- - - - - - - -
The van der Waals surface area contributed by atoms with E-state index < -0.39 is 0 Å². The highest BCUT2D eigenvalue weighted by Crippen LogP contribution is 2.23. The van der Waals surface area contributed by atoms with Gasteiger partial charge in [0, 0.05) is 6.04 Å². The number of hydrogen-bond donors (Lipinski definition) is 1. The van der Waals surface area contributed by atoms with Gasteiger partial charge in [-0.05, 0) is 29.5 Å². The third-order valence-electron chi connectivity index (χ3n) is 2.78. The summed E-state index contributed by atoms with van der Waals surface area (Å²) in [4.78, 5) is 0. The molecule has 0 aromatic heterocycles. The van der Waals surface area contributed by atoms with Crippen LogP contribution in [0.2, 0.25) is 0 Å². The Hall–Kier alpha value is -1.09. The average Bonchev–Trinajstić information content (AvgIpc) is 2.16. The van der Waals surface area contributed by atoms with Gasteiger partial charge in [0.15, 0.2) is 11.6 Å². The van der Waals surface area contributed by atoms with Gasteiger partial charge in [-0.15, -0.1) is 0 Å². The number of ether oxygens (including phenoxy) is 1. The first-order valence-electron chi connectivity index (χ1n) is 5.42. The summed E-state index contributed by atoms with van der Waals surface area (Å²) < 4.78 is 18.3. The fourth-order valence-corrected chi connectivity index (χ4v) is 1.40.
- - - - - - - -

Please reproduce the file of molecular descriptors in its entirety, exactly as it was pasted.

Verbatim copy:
The van der Waals surface area contributed by atoms with E-state index < -0.39 is 0 Å². The highest BCUT2D eigenvalue weighted by Crippen LogP contribution is 2.23. The van der Waals surface area contributed by atoms with Gasteiger partial charge in [0, 0.05) is 6.04 Å². The number of hydrogen-bond donors (Lipinski definition) is 1. The van der Waals surface area contributed by atoms with Gasteiger partial charge in [-0.05, 0) is 29.5 Å². The third-order valence-electron chi connectivity index (χ3n) is 2.78. The summed E-state index contributed by atoms with van der Waals surface area (Å²) in [4.78, 5) is 0. The molecule has 0 aromatic heterocycles. The van der Waals surface area contributed by atoms with Crippen LogP contribution in [0.2, 0.25) is 0 Å². The Hall–Kier alpha value is -1.09. The average Bonchev–Trinajstić information content (AvgIpc) is 2.16. The van der Waals surface area contributed by atoms with Gasteiger partial charge in [0.15, 0.2) is 11.6 Å². The van der Waals surface area contributed by atoms with Gasteiger partial charge in [-0.15, -0.1) is 0 Å². The number of ether oxygens (including phenoxy) is 1. The first-order valence-electron chi connectivity index (χ1n) is 5.42. The summed E-state index contributed by atoms with van der Waals surface area (Å²) < 4.78 is 18.3. The fourth-order valence-corrected chi connectivity index (χ4v) is 1.40.